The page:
I have been a horribly negligent blogger lately in large part because summer lasts a handful of days in Minnesota, and if you are going to enjoy summer you have to head out the door every time the sun makes an appearance. The outdoors is a siren that calls me away from all screens in the summer, and I must obey her call; so the pickings are sparse around here as a result.
That being said, I keep a running list of topics I want to blog about. One subject that has appeared with increasing regularity has been evidence from archeology and linguistic studies that reinforce the historical reliability of the Bible. It has been a topic around here often enough that I decided to assign it its own category – The Reliable Bible.
To that end, a recent article on the MSNBC highlighted the work going on concerning the archeological record of the Philistines, a people group mentioned frequently in the Old Testament that were constantly at odds with the nation of Israel. Such work highlights the degree to which Biblical material was drawn from historical realities. From the article:
The hero Samson, who married a Philistine woman, skirmished with them repeatedly before being betrayed and taken, blinded and bound, to their temple at Gaza. There, the story goes, he broke free and shattered two support pillars, bringing the temple down and killing everyone inside, including himself.
One intriguing find at Gath is the remains of a large structure, possibly a temple, with two pillars.
Maeir has suggested that this might have been a known design element in Philistine temple architecture when it was written into the Samson story.
Diggers at Gath have also found shards preserving names similar to Goliath — an Indo-European name, not a Semitic one of the kind that would have been used by the local Canaanites or Israelites.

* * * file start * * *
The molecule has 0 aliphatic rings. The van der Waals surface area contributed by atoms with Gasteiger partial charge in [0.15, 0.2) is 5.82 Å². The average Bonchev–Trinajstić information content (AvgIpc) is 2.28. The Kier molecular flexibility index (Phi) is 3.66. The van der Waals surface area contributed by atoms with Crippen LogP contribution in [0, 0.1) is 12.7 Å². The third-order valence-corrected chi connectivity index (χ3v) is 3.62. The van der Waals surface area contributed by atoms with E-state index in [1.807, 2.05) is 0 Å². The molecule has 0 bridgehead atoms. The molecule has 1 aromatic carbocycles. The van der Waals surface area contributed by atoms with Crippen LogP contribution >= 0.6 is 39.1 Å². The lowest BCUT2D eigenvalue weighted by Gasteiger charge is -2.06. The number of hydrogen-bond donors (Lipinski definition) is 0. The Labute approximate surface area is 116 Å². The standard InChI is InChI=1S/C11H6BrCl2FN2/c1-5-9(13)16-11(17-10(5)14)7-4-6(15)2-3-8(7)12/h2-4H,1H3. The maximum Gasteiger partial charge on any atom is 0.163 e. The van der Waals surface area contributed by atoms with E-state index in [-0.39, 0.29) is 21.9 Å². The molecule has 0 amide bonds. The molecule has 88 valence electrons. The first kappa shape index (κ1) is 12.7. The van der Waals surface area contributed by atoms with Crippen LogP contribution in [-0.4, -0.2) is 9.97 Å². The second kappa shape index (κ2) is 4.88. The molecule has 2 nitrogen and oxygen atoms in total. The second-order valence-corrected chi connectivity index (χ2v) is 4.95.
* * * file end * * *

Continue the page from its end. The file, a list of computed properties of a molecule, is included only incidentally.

These finds show the Philistines indeed used such names and suggest that this detail, too, might be drawn from an accurate picture of their society.
The findings at the site support the idea that the Goliath story faithfully reflects something of the geopolitical reality of the period, Maeir said — the often violent interaction of the powerful Philistines of Gath with the kings of Jerusalem in the frontier zone between them.
Absent the details in Scripture, it is unlikely that archeologist would know anything about the Philistines – certainly not to the degree shown here, and they certainly wouldn’t be able to place them into a detailed historical context. In turn, the discovery of such artifacts supports the Biblical narrative. Each body of knowledge informs and expands on the other.
Many skeptics might consider the fact that Scripture accurately describes names, places, events and people groups accurately to be inconsequential or trivial – this despite the fact that one of the primary criticisms skeptics have of the Bible is that it does not accurately record history
But such details or not at all trivial – instead they portray a consistent record of accuracy and almost painful dedication to getting details right, and this indicates that the record contained in Scripture is trustworthy – a record that was created over the course of millennia, by numerous authors.
The body of proof that the Bible is an apt historical record is growing – the question is, at what point do skeptics acknowledge it?